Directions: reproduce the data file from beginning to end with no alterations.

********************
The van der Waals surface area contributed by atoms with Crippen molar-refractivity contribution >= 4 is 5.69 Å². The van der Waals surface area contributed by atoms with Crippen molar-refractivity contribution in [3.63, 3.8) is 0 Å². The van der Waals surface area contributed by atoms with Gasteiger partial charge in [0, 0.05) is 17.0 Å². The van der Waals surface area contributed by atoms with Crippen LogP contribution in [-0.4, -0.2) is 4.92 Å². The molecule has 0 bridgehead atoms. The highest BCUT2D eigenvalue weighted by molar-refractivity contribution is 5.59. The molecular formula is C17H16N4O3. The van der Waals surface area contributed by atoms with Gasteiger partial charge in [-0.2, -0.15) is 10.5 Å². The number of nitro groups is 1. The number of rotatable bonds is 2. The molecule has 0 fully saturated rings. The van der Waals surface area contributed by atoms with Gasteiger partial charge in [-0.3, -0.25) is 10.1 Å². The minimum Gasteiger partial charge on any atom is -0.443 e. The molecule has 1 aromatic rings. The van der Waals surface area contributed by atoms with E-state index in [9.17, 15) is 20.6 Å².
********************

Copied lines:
The van der Waals surface area contributed by atoms with Crippen molar-refractivity contribution >= 4 is 5.69 Å². The van der Waals surface area contributed by atoms with Crippen molar-refractivity contribution in [3.63, 3.8) is 0 Å². The van der Waals surface area contributed by atoms with Gasteiger partial charge in [0, 0.05) is 17.0 Å². The van der Waals surface area contributed by atoms with Crippen LogP contribution in [-0.4, -0.2) is 4.92 Å². The molecule has 0 bridgehead atoms. The highest BCUT2D eigenvalue weighted by molar-refractivity contribution is 5.59. The molecular formula is C17H16N4O3. The van der Waals surface area contributed by atoms with Gasteiger partial charge in [-0.2, -0.15) is 10.5 Å². The number of nitro groups is 1. The number of rotatable bonds is 2. The molecule has 0 fully saturated rings. The van der Waals surface area contributed by atoms with Gasteiger partial charge in [-0.3, -0.25) is 10.1 Å². The minimum Gasteiger partial charge on any atom is -0.443 e. The molecule has 1 aromatic rings. The van der Waals surface area contributed by atoms with E-state index in [9.17, 15) is 20.6 Å².